The success Miller had in Winton should assist him with the rest of 2010. Miller won his class by almost a lap, but still needs to boost the finances to keep on track.
“We have to get the car on track as often as we can and get the results and hope someone sees us and believes in us enough to help us out and keep everything going.”
Miller is also aiming big and aiming beyond Production Sportscars in his longer-term future.
“Hopefully we will go onto bigger things. As to what yet, we don’t know. We have an inkling that the Carrera Cup may start again in a few years, so if it does, we will put our name into that, [but] pretty much anything really to work the way up”
Miller who was sharing a garage with a Lamborghini GT3 car at Eastern Creek was clearly impressed by its pace and wondered if its owner would mind lending the car to Miller. Just a part of a wry humour that Miller possesses.
But Miller is aware of how difficult it is to move up and that results alone won’t get him the next ride. Sponsorship and sponsor relationships are equally, if not more important.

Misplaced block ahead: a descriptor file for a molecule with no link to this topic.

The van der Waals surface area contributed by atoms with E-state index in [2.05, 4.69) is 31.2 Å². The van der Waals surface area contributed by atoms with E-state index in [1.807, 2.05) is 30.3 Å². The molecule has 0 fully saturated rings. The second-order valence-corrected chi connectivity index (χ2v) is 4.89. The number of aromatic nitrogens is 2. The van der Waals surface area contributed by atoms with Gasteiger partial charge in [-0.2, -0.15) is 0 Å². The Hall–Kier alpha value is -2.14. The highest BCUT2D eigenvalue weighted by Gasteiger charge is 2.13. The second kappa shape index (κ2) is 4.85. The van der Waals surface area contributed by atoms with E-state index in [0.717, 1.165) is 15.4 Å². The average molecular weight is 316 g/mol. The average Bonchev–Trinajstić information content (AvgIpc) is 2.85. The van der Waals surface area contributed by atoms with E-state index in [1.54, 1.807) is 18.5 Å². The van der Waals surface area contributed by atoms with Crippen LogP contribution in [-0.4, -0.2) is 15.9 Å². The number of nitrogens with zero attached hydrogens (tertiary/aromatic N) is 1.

“You have to make it worth their while. The on track results will be worth their while. At the end of the day, the emphasis is to do the best we can for the sponsor, so we can both get something valuable out of it and we can step forward with our respective aims.
“We really want to make it an enjoyable experience for those who support us. Not just have the usual thing but really have something that supports the both of us and makes something better into the future!”
Miller is doing everything correctly on track to realise his dreams. He is also doing an extremely good job off track to attract sponsors and to impress the right people. Moreover, he is a nice guy – up for a chat, marketable and intelligent. When combined with hugely talented – you have a rare mix.
He needs someone to take a chance, to help to provide a budget, to help him move up.
To give him a chance at success.
Article and interview by Sam Tickell, May 2010